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TRAINING THE LOWER LEGS HAS PUZZLED MANY OVER THE YEARS. HERE'S ARNOLD'S TWO CENTS.
On Resistance: Back when I was still having trouble putting size on my calves, I did calf raises using 500–600 pounds of resistance, thinking that was more than enough weight. Then Reg Park pointed out that each of my calves was accus- tomed to supporting 250 pounds of body weight, so 500 pounds was pretty normal for me. That’s when I started overloading my calves, using up to 1,000 pounds on standing calf raises. And that’s when they grew. Now, I’d never suggest that a beginner level (or even an intermediate) lifter go this heavy, but the point is to use a suf ciently heavy weight relative to your body weight when training calves.
On Time Investment: In my opinion, the one thing that thwarts the progress of an individual’s calf development more than anything else is attrition. Most people just don’t have the patience and persistence to maintain the necessary intensity level to maximize this stubborn body part. I’ve al- ways believed that the price of having great calves is 500 hours. I’ll explain: Five hundred hours equals more than 660 45-minute calf workouts; 660 divided by four workouts per week equals about 165 weeks. That’s more than three years of work! Anything less is a futile efort, unless you’re genetically blessed with amazing calves. So stick with it.
On Range of Motion: Simply put, the greater your range of motion when doing seated, standing, or donkey calf raises, the more your calves will develop. This means Training the lower legs has puzzled many over the years. Here’s Arnold’s two cents. CALF INPUT getting a full stretch at the bottom, then going all the way up at the top and squeez- ing hard. One exception to this rule exists: partial reps. Back in my heyday, every fourth calf workout (give or take) I did consisted of only half and quarter movements using ex- tremely heavy weight. This added resistance on my calves was very beneficial for adding mass, despite my limited range of motion.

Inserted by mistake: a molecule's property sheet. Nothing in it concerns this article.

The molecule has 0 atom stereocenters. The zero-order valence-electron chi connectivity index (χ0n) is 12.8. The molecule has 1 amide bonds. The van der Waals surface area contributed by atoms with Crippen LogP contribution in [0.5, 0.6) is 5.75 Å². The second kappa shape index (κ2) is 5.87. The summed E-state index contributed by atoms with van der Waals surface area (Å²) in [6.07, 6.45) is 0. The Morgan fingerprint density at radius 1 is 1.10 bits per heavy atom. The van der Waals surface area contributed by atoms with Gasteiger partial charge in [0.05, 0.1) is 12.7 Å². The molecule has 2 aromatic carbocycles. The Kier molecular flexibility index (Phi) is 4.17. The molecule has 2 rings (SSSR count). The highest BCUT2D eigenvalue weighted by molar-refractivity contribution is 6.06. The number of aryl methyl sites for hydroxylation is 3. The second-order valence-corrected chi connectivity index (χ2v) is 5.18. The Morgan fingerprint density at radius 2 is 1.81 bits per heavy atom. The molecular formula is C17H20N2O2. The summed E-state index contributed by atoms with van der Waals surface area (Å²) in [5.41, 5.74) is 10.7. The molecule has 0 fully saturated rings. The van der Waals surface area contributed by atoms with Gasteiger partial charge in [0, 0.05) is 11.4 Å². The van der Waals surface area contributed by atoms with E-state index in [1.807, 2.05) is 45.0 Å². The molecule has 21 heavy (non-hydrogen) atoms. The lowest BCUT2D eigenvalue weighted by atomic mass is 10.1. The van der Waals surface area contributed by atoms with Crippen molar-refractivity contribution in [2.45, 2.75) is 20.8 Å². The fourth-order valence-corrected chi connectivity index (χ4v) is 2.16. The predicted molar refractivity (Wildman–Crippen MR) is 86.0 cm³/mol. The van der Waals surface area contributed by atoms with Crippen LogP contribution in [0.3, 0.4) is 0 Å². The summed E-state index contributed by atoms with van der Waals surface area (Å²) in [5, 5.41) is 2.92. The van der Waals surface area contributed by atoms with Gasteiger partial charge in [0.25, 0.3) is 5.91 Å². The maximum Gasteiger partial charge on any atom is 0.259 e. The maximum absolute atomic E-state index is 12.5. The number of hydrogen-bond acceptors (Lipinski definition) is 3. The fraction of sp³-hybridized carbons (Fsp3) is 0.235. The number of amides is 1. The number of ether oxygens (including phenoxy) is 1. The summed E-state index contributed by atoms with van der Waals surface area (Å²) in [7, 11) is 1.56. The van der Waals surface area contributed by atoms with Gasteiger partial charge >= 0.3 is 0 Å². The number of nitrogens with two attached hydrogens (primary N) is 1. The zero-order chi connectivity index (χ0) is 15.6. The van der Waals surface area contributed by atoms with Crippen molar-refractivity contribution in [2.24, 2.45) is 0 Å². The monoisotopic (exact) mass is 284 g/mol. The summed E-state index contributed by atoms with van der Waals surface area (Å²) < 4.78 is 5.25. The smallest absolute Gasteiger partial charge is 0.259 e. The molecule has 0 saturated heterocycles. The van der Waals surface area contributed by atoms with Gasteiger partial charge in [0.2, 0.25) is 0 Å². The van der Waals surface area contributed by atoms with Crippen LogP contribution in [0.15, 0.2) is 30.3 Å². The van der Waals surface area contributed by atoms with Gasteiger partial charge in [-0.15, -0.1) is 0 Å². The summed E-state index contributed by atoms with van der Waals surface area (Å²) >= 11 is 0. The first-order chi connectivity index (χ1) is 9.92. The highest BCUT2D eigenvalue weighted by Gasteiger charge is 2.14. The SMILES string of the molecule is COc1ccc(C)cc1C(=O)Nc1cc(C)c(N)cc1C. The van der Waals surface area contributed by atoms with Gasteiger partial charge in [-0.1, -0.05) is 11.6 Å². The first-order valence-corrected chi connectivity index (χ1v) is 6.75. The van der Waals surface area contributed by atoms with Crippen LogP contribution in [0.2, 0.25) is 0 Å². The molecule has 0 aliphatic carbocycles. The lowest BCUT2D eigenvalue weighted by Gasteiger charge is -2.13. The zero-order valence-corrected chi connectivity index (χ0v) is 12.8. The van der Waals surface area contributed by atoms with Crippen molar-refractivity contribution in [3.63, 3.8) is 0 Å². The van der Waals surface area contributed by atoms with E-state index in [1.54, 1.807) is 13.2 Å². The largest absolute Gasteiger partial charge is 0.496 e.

On Rep Ranges: It would be impossible for me to sum up how many reps I’d typically do per set of calf exercises—I alternately employed high, low and moderate reps throughout the ’60s and ’70s. For example, I might do five sets of 10 reps per exercise one day, then do 20 reps per set the following workout, then maybe 12–15 reps the next. And then some days I’d load up the stack really heavy and perform just 3–4 reps per set. On occasion, I’d train with a guy like Tom Platz, and we’d do sets of 30, 40, or 50 reps. So you see, the goal when training calves is to be as unpredictable as possible. You must continually try new training protocols. I con- fidently predict that it will work for you! FLEX